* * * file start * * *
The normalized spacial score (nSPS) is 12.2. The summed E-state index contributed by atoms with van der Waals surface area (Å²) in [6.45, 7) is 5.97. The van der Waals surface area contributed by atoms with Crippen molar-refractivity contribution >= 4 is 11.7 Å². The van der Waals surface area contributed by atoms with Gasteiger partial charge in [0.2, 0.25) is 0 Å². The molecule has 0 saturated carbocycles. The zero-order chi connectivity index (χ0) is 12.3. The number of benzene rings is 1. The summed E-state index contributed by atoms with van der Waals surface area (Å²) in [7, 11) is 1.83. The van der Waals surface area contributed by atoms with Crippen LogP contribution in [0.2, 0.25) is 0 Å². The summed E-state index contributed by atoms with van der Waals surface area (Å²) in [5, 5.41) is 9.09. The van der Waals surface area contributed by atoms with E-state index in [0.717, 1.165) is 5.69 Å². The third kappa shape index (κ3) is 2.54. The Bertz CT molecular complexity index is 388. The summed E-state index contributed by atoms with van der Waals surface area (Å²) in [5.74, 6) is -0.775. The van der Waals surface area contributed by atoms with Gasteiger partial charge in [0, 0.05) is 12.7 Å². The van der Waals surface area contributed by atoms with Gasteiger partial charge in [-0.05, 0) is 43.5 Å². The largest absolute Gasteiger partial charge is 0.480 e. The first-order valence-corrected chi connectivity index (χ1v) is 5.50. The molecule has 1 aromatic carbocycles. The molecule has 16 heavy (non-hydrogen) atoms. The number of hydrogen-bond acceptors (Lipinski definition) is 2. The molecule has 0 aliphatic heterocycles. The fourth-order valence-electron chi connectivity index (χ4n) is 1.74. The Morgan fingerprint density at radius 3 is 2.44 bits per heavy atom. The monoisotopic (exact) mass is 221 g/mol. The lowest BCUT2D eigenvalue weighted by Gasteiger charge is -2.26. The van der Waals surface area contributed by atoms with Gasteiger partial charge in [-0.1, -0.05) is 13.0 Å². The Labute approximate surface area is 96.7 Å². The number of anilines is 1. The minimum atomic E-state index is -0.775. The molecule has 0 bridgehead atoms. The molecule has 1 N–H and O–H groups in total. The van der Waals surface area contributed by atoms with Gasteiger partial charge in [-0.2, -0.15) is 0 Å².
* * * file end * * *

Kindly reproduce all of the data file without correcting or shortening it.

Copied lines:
The normalized spacial score (nSPS) is 12.2. The summed E-state index contributed by atoms with van der Waals surface area (Å²) in [6.45, 7) is 5.97. The van der Waals surface area contributed by atoms with Crippen molar-refractivity contribution >= 4 is 11.7 Å². The van der Waals surface area contributed by atoms with Gasteiger partial charge in [0.2, 0.25) is 0 Å². The molecule has 0 saturated carbocycles. The zero-order chi connectivity index (χ0) is 12.3. The number of benzene rings is 1. The summed E-state index contributed by atoms with van der Waals surface area (Å²) in [7, 11) is 1.83. The van der Waals surface area contributed by atoms with Crippen LogP contribution in [0.2, 0.25) is 0 Å². The summed E-state index contributed by atoms with van der Waals surface area (Å²) in [5, 5.41) is 9.09. The van der Waals surface area contributed by atoms with E-state index in [0.717, 1.165) is 5.69 Å². The third kappa shape index (κ3) is 2.54. The Bertz CT molecular complexity index is 388. The summed E-state index contributed by atoms with van der Waals surface area (Å²) in [5.74, 6) is -0.775. The van der Waals surface area contributed by atoms with Gasteiger partial charge in [0, 0.05) is 12.7 Å². The van der Waals surface area contributed by atoms with Gasteiger partial charge in [-0.05, 0) is 43.5 Å². The largest absolute Gasteiger partial charge is 0.480 e. The first-order valence-corrected chi connectivity index (χ1v) is 5.50. The molecule has 1 aromatic carbocycles. The molecule has 16 heavy (non-hydrogen) atoms. The number of hydrogen-bond acceptors (Lipinski definition) is 2. The molecule has 0 aliphatic heterocycles. The fourth-order valence-electron chi connectivity index (χ4n) is 1.74. The Morgan fingerprint density at radius 3 is 2.44 bits per heavy atom. The monoisotopic (exact) mass is 221 g/mol. The lowest BCUT2D eigenvalue weighted by Gasteiger charge is -2.26. The van der Waals surface area contributed by atoms with Gasteiger partial charge in [-0.1, -0.05) is 13.0 Å². The Labute approximate surface area is 96.7 Å². The number of anilines is 1. The minimum atomic E-state index is -0.775. The molecule has 0 bridgehead atoms. The molecule has 1 N–H and O–H groups in total. The van der Waals surface area contributed by atoms with Gasteiger partial charge in [-0.2, -0.15) is 0 Å².